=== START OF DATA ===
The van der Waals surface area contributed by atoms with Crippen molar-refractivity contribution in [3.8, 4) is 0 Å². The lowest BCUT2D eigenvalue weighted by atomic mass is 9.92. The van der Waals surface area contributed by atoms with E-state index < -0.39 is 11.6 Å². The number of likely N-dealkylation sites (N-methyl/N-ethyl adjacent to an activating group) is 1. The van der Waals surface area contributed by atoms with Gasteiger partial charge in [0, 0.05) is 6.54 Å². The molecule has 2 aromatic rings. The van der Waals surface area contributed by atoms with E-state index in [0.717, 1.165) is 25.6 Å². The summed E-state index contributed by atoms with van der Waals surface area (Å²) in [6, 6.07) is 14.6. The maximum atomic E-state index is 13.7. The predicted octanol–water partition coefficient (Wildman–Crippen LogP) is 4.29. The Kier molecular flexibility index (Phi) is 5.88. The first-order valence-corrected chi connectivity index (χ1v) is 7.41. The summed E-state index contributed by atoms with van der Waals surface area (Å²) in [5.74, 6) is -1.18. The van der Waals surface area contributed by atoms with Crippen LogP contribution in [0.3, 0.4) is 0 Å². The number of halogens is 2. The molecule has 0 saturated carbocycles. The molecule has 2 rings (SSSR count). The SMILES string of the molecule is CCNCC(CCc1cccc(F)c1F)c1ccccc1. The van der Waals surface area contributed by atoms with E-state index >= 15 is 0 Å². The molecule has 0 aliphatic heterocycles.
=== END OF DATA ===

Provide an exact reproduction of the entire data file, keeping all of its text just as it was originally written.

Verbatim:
The van der Waals surface area contributed by atoms with Crippen molar-refractivity contribution in [3.8, 4) is 0 Å². The lowest BCUT2D eigenvalue weighted by atomic mass is 9.92. The van der Waals surface area contributed by atoms with E-state index < -0.39 is 11.6 Å². The number of likely N-dealkylation sites (N-methyl/N-ethyl adjacent to an activating group) is 1. The van der Waals surface area contributed by atoms with Gasteiger partial charge in [0, 0.05) is 6.54 Å². The molecule has 2 aromatic rings. The van der Waals surface area contributed by atoms with E-state index in [0.717, 1.165) is 25.6 Å². The summed E-state index contributed by atoms with van der Waals surface area (Å²) in [6, 6.07) is 14.6. The maximum atomic E-state index is 13.7. The predicted octanol–water partition coefficient (Wildman–Crippen LogP) is 4.29. The Kier molecular flexibility index (Phi) is 5.88. The first-order valence-corrected chi connectivity index (χ1v) is 7.41. The summed E-state index contributed by atoms with van der Waals surface area (Å²) in [5.74, 6) is -1.18. The van der Waals surface area contributed by atoms with Crippen LogP contribution in [0.3, 0.4) is 0 Å². The number of halogens is 2. The molecule has 0 saturated carbocycles. The molecule has 2 rings (SSSR count). The SMILES string of the molecule is CCNCC(CCc1cccc(F)c1F)c1ccccc1. The van der Waals surface area contributed by atoms with E-state index >= 15 is 0 Å². The molecule has 0 aliphatic heterocycles.